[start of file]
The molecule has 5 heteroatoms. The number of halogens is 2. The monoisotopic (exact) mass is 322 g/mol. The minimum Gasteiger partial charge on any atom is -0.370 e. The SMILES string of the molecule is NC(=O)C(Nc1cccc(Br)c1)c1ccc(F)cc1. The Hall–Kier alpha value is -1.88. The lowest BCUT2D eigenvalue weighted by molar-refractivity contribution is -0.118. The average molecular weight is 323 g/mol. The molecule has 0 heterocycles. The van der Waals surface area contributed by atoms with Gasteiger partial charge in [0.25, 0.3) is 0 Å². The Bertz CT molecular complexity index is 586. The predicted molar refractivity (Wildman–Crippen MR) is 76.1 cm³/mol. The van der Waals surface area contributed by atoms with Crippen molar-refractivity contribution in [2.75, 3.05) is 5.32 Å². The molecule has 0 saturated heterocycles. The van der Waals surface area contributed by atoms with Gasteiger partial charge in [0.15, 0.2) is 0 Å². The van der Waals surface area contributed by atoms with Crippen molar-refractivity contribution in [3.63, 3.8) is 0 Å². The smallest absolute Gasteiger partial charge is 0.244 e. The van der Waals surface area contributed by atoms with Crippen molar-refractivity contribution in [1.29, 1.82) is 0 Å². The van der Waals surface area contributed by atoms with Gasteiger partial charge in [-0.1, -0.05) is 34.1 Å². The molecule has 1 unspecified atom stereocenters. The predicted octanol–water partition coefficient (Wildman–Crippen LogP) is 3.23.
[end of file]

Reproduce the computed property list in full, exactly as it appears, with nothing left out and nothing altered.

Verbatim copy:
The molecule has 5 heteroatoms. The number of halogens is 2. The monoisotopic (exact) mass is 322 g/mol. The minimum Gasteiger partial charge on any atom is -0.370 e. The SMILES string of the molecule is NC(=O)C(Nc1cccc(Br)c1)c1ccc(F)cc1. The Hall–Kier alpha value is -1.88. The lowest BCUT2D eigenvalue weighted by molar-refractivity contribution is -0.118. The average molecular weight is 323 g/mol. The molecule has 0 heterocycles. The van der Waals surface area contributed by atoms with Gasteiger partial charge in [0.25, 0.3) is 0 Å². The Bertz CT molecular complexity index is 586. The predicted molar refractivity (Wildman–Crippen MR) is 76.1 cm³/mol. The van der Waals surface area contributed by atoms with Crippen molar-refractivity contribution in [2.75, 3.05) is 5.32 Å². The molecule has 0 saturated heterocycles. The van der Waals surface area contributed by atoms with Gasteiger partial charge in [0.15, 0.2) is 0 Å². The van der Waals surface area contributed by atoms with Crippen molar-refractivity contribution in [3.63, 3.8) is 0 Å². The smallest absolute Gasteiger partial charge is 0.244 e. The van der Waals surface area contributed by atoms with Crippen molar-refractivity contribution in [1.29, 1.82) is 0 Å². The van der Waals surface area contributed by atoms with Gasteiger partial charge in [-0.1, -0.05) is 34.1 Å². The molecule has 1 unspecified atom stereocenters. The predicted octanol–water partition coefficient (Wildman–Crippen LogP) is 3.23.